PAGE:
Wildland Interface Fires

May 29, 2010:
I have just come home from the first day of a Wildland Interface Fire Course. The local Warden secured 5 seats in the session for Baldy residents, in a course set up for the Bridesville Community Fire Brigade.
The course covers all the material for an S100 Basic Firefighting and Safety Course required for Forest Service Employees. Much more in depth than any of us would need as first on the scene of a fire, but it sure opens one's eyes to how complex wildland firefighting is. Not as simple as making a phone call and watching the water bombers.

It was a real eye opener to learn of real mistakes made at real fires, and hazards encountered in fighting the fires.

One thing I took away from today is how important it is for a homeowner to do all they can for preparedness. In the real world, interface fire crews have to triage the homes they are trying to save. If you have done nothing toward reducing hazards on your property, crews could bypass yours and go to one that is more saveable.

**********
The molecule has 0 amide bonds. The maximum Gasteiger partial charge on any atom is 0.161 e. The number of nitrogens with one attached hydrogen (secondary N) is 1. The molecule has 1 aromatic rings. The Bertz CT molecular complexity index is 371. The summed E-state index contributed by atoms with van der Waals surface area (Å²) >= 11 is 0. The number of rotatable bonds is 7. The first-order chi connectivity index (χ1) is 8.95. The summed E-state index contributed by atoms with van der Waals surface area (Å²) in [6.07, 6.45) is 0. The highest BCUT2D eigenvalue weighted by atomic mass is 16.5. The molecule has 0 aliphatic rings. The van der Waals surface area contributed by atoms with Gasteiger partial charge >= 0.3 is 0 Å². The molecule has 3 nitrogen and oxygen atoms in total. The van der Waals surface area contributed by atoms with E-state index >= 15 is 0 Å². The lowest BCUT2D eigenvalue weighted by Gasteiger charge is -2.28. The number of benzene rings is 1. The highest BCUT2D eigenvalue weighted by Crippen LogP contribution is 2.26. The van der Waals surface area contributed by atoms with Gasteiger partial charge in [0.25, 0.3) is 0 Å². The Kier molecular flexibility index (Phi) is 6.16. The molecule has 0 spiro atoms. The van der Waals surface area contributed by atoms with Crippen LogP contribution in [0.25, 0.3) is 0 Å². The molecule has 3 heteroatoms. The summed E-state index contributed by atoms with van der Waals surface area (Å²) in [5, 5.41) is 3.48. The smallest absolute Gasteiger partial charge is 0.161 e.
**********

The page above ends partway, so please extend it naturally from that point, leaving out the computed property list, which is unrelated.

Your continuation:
Also a wake up call to realise the modified response of forestry personnel on private property, and a move in recent times to recoup fire fighting costs from property owners.

I don't have a hope of passing a Forestry medical, but I know a lot more than I did this morning. I know more about forestry terminology and how to communicate more detail when calling in a fire, and I could take charge if need be until crews arrive.

I urge my fellow property owners to participate when the safety committee gets a fire course arranged for the village, and take a serious look at your own property.

Back to school tomorrow.